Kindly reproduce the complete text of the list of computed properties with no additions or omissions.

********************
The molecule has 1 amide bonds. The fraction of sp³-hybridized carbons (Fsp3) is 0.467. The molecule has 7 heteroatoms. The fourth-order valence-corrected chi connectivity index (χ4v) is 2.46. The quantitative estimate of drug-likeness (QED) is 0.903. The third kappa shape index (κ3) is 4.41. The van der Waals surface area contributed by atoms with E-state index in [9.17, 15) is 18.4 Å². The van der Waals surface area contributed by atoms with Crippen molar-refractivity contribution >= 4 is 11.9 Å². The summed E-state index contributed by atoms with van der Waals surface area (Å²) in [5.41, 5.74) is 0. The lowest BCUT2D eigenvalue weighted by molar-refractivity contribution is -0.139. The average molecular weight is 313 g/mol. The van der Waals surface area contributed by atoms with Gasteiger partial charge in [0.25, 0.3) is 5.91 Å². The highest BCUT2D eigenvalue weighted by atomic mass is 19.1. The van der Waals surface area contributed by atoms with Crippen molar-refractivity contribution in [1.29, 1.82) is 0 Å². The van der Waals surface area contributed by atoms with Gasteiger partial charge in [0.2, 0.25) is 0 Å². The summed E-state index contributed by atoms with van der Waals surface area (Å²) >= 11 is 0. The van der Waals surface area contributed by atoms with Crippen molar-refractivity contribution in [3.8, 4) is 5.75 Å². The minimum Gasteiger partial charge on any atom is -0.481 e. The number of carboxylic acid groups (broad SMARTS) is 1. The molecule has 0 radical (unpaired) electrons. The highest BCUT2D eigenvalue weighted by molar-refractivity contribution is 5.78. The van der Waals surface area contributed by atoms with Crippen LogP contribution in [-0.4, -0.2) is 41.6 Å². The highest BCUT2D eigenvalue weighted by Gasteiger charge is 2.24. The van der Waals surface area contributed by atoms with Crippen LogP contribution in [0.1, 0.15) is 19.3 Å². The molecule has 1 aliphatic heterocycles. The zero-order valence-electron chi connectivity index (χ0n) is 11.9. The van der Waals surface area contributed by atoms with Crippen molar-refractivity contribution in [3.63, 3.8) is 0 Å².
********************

The molecule has 1 amide bonds. The fraction of sp³-hybridized carbons (Fsp3) is 0.467. The molecule has 7 heteroatoms. The fourth-order valence-corrected chi connectivity index (χ4v) is 2.46. The quantitative estimate of drug-likeness (QED) is 0.903. The third kappa shape index (κ3) is 4.41. The van der Waals surface area contributed by atoms with E-state index in [9.17, 15) is 18.4 Å². The van der Waals surface area contributed by atoms with Crippen molar-refractivity contribution >= 4 is 11.9 Å². The summed E-state index contributed by atoms with van der Waals surface area (Å²) in [5.41, 5.74) is 0. The lowest BCUT2D eigenvalue weighted by molar-refractivity contribution is -0.139. The average molecular weight is 313 g/mol. The van der Waals surface area contributed by atoms with Gasteiger partial charge in [0.25, 0.3) is 5.91 Å². The highest BCUT2D eigenvalue weighted by atomic mass is 19.1. The van der Waals surface area contributed by atoms with Crippen molar-refractivity contribution in [1.29, 1.82) is 0 Å². The van der Waals surface area contributed by atoms with Gasteiger partial charge in [0.2, 0.25) is 0 Å². The summed E-state index contributed by atoms with van der Waals surface area (Å²) >= 11 is 0. The van der Waals surface area contributed by atoms with Crippen molar-refractivity contribution in [3.8, 4) is 5.75 Å². The minimum Gasteiger partial charge on any atom is -0.481 e. The number of carboxylic acid groups (broad SMARTS) is 1. The molecule has 0 radical (unpaired) electrons. The highest BCUT2D eigenvalue weighted by molar-refractivity contribution is 5.78. The van der Waals surface area contributed by atoms with Crippen LogP contribution in [-0.4, -0.2) is 41.6 Å². The highest BCUT2D eigenvalue weighted by Gasteiger charge is 2.24. The van der Waals surface area contributed by atoms with Crippen LogP contribution in [0.1, 0.15) is 19.3 Å². The molecule has 1 aliphatic heterocycles. The zero-order valence-electron chi connectivity index (χ0n) is 11.9. The van der Waals surface area contributed by atoms with Crippen molar-refractivity contribution in [3.63, 3.8) is 0 Å².